My Book Contains "No Artificial Growth Hormones"

Written by David Leonhardt

I don't usually get too excited about what I read inrepparttar news. After all, what can I do about it? But one item I recently saw made me jump up out of my chair.

I rushed over to my clever lawyer's office.

"Look at this!" I proclaimed as I burst into his office.

Clever Lawyer said nothing. His client echoed his words with her ruby red lips.

I placedrepparttar 119297 newspaper on his desk.

"Happy Guy, what are you doing here?" he wanted to know. "We don't have a meeting."

"Just look at this headline." I demanded, ignoring his irritating obsession with minute details. "We should take action immediately."

Slowly, Clever Lawyer picked uprepparttar 119298 newspaper and readrepparttar 119299 headline. His eyes returned to me. "This says that Monsanto is suing Oakhurst Dairy for labels on their milk reading 'no artificial growth hormones'. What does that have to do with you?"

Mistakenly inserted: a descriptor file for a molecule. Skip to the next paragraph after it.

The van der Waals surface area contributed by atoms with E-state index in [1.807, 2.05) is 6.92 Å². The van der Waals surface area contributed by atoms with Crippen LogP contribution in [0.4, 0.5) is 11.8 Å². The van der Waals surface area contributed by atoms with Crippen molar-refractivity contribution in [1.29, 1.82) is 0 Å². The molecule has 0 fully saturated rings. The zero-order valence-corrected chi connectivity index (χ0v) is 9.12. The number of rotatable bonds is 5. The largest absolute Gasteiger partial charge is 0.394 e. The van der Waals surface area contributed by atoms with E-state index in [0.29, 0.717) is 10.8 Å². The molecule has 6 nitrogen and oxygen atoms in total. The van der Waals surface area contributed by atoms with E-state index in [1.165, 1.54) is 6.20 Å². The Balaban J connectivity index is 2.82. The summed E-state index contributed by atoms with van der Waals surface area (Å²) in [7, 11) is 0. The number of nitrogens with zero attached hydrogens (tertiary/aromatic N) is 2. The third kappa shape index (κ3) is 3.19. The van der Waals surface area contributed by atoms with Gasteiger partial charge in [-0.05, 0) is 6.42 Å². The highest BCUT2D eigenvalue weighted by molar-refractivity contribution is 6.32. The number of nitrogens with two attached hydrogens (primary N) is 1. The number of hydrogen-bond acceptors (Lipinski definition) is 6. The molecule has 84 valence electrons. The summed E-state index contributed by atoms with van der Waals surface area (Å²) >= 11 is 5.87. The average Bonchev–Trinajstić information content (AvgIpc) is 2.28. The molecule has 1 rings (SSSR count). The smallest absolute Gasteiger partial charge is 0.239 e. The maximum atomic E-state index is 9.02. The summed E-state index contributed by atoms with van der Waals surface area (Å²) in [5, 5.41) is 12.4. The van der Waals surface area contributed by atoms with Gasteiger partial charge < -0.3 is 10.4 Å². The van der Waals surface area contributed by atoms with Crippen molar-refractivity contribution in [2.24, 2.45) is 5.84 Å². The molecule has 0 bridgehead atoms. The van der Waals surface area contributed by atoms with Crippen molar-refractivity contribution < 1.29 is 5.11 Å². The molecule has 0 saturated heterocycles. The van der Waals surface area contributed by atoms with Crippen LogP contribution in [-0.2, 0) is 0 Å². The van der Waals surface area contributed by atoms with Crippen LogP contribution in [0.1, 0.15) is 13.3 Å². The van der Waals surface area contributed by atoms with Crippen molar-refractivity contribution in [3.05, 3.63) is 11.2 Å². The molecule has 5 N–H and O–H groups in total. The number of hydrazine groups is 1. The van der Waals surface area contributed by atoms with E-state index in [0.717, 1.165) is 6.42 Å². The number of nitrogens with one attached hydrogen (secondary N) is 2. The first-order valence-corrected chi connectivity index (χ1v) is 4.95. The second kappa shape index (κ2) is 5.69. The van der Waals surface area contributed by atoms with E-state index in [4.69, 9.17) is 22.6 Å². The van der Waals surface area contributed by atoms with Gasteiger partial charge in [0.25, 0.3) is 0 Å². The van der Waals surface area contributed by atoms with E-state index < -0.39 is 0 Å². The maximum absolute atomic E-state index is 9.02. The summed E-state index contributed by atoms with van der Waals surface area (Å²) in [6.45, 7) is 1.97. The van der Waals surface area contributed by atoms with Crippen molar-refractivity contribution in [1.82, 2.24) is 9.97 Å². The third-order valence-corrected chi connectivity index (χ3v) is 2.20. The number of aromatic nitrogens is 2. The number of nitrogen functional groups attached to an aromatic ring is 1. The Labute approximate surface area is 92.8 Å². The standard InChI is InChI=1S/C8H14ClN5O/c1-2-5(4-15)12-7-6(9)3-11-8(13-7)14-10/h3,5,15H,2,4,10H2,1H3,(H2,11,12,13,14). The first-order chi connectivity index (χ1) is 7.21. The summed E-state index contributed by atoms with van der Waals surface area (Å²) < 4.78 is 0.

"Don't you see?" I asked incredulously. "Monsanto makes rBST, an artificial hormone for milk cows. It looks like they thinkrepparttar 119300 label on Oakhurst Dairy milk hurts their business because it implies that milk from their hormone-treated cows is inferior."

"I don't see what it has to do with you," Clever Lawyer said.

"Yes, I don't see what it has to do with you," Ruby Red chimed in.

"It has everything to do with me," I replied. "Look here. See this book about happiness? Top Publisher printed 'New York Times Bestseller' right onrepparttar 119301 cover. Can you believe it?"

"Oh yeah, I've heard of this book," Clever Lawyer smiled. "It's supposed to be quite good. In fact, I recall seeing it onrepparttar 119302 New York Times bestseller list."

"Exactly," I exclaimed. "Let's sue Top Publisher for everything he's got."

"Why?" Clever Lawyer wanted to know, much to my surprise.

"Yes, why?" Ruby Red also wanted to know.

"Because he is claiming his book is a New York Times bestseller," I explained in exasperation.

Legalizing Crime